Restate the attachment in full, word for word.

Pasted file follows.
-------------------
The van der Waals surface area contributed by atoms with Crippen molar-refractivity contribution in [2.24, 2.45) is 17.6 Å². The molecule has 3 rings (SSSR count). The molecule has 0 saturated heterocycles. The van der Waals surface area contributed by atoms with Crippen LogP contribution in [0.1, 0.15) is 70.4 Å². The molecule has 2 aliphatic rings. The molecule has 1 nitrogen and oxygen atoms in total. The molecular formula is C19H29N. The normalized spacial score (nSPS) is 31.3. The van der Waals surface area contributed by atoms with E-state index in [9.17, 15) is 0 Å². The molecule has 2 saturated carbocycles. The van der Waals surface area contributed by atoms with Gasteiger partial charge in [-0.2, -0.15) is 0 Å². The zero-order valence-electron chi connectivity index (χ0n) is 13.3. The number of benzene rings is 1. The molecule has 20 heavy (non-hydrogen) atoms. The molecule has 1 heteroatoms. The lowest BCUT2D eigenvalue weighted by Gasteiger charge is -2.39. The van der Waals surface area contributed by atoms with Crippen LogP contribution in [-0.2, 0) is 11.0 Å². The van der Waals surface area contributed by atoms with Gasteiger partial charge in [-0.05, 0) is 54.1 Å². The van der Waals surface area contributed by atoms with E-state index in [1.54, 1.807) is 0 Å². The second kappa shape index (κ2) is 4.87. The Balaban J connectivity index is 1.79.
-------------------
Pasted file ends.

The van der Waals surface area contributed by atoms with Crippen molar-refractivity contribution in [2.24, 2.45) is 17.6 Å². The molecule has 3 rings (SSSR count). The molecule has 0 saturated heterocycles. The van der Waals surface area contributed by atoms with Crippen LogP contribution in [0.1, 0.15) is 70.4 Å². The molecule has 2 aliphatic rings. The molecule has 1 nitrogen and oxygen atoms in total. The molecular formula is C19H29N. The normalized spacial score (nSPS) is 31.3. The van der Waals surface area contributed by atoms with E-state index in [9.17, 15) is 0 Å². The molecule has 2 saturated carbocycles. The van der Waals surface area contributed by atoms with Gasteiger partial charge in [-0.2, -0.15) is 0 Å². The zero-order valence-electron chi connectivity index (χ0n) is 13.3. The number of benzene rings is 1. The molecule has 20 heavy (non-hydrogen) atoms. The molecule has 1 heteroatoms. The lowest BCUT2D eigenvalue weighted by Gasteiger charge is -2.39. The van der Waals surface area contributed by atoms with Crippen LogP contribution in [-0.2, 0) is 11.0 Å². The van der Waals surface area contributed by atoms with Gasteiger partial charge in [-0.05, 0) is 54.1 Å². The van der Waals surface area contributed by atoms with E-state index in [1.54, 1.807) is 0 Å². The second kappa shape index (κ2) is 4.87. The Balaban J connectivity index is 1.79.